So the analogy between Tarot de Marseille's Temperance and Nike resonates in terms of the literal meaning, mixing water with wine, and also in terms of the triumph over Death. That latter connection derives from the generic psychopomp motif, the specific Nike "Death has been swallowed up" motif, and the specific fact that the sacraments are the orthodox Christian means by which triumph over Death is achieved.

Well, that's the short version, anyway.

JMD -- cool picture! Was it part of a pair, or group of images? As Edgar Wind noted, “of the many historical disfigurations to which Renaissance art has been subjected, one of the saddest is that pictures which were conceived in a cyclical spirit have come down to us as solitary paintings.”

Best regards,
Michael
We are either dwarfs standing on the shoulders of giants, or we are just dwarfs.

Winged Temperance

#48
Hi, Robert,

Okay... among the three Moral Virtues usually depicted in Tarot, Tarot de Marseille's Temperance is alone in being winged. It is this context that makes her wings so interesting, along with the context that only in Tarot de Marseille does Temperance 1) have wings and 2) triumph over Death. These things are clearly connected -- context counts.

What other works have one virtue singled out in this manner?

The great Pisano doors have a striking parallel with the Tarot de Marseille series. Only one of the eight virtues has wings while the others do not. Moreover, the winged virtue is the one which most strongly alludes to life after death, Spes. The Theological Virtue of Hope is hope of resurrection, spes altera vitae.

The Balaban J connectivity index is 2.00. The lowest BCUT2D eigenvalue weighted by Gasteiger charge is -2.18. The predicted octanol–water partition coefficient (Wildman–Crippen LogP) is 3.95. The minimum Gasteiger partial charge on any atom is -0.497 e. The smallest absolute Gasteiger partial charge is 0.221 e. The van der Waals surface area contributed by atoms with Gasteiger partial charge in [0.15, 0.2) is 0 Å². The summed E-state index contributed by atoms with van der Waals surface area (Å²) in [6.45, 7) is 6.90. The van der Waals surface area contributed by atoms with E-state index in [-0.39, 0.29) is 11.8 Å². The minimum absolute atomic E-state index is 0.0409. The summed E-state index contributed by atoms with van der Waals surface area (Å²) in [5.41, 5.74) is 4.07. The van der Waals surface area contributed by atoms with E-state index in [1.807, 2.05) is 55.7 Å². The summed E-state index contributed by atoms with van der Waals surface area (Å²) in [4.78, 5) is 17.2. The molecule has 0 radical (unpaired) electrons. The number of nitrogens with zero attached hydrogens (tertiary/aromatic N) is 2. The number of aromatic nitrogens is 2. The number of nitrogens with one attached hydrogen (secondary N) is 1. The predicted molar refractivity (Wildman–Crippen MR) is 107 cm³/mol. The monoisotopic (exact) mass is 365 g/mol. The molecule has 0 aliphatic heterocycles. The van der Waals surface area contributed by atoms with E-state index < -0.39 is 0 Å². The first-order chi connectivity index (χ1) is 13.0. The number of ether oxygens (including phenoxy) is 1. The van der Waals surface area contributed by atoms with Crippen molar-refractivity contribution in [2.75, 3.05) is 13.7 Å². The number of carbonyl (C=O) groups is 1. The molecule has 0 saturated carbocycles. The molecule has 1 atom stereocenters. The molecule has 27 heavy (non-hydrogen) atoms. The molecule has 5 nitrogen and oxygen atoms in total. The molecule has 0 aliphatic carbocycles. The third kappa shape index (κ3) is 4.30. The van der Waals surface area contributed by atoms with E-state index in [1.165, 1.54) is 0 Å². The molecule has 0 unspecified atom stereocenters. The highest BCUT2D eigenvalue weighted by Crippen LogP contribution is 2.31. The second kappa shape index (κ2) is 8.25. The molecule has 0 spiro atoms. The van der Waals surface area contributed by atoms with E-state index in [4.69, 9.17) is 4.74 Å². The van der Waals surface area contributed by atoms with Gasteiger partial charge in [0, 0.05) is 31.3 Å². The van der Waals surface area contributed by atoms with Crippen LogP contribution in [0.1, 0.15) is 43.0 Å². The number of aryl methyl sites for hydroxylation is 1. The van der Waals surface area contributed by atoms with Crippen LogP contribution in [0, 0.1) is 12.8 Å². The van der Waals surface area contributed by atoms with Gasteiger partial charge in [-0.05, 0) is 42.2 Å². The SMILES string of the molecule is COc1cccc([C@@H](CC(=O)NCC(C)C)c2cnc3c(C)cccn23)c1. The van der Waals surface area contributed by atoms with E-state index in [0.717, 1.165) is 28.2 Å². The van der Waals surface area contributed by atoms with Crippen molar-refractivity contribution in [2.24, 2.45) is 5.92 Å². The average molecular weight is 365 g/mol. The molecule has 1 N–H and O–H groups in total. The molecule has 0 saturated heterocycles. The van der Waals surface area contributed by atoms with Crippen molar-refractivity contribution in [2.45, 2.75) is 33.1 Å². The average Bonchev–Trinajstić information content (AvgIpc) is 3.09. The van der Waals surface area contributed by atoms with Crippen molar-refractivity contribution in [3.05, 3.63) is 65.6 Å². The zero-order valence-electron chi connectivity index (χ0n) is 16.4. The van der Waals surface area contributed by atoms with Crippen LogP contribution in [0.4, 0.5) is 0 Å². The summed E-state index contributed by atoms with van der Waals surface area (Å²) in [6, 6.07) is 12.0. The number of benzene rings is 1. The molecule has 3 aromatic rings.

Eight Haloed Virtues Seated, Florence Baptistry, early 14th century
http://www.bluffton.edu/~sullivanm/ital ... doors.html

Giotto's Spes also has wings... alone in the series.
http://www.wga.hu/html/g/giotto/padova/ ... 6hope.html

Also from Florence, this one is in marble by Michelozzo di Bartolomeo, 1435.
http://www.wga.hu/html/m/micheloz/3john_23.html

So, there is certainly precedent (these all pre-date Tarot) for having one virtue singled out with wings.

Best regards,
Michael
We are either dwarfs standing on the shoulders of giants, or we are just dwarfs.

Re: Winged Temperance

#50
mjhurst wrote:Hi, Robert,

Okay... among the three Moral Virtues usually depicted in Tarot, Tarot de Marseille's Temperance is alone in being winged. It is this context that makes her wings so interesting, along with the context that only in Tarot de Marseille does Temperance 1) have wings and 2) triumph over Death. These things are clearly connected -- context counts.
Michael,

I find your take on the three moral virtues to be he most useful model, yet there is something I would like to ask, and it has precisely to do with the fact that in the Tarot de Marseille Temperance is the only winged virtue. (I apologize if this feels off-topic). In the Tarot de Marseille Justice and Strength ‘pose’ in front of us almost as role-models for a certain moral assets within man while Temperance as a psychopompos feels more as an external aid for the soul. Do you see the three of them playing the same role? Does a winged Temperance suggest the soul shall find moderation after death, or does it suggest that the soul should practice moderation in the afterlife? Could you share your thoughts on this?

Thanks in advance,

EE
What’s honeymoon salad? Lettuce alone
Don’t look now, mayonnaise is dressing!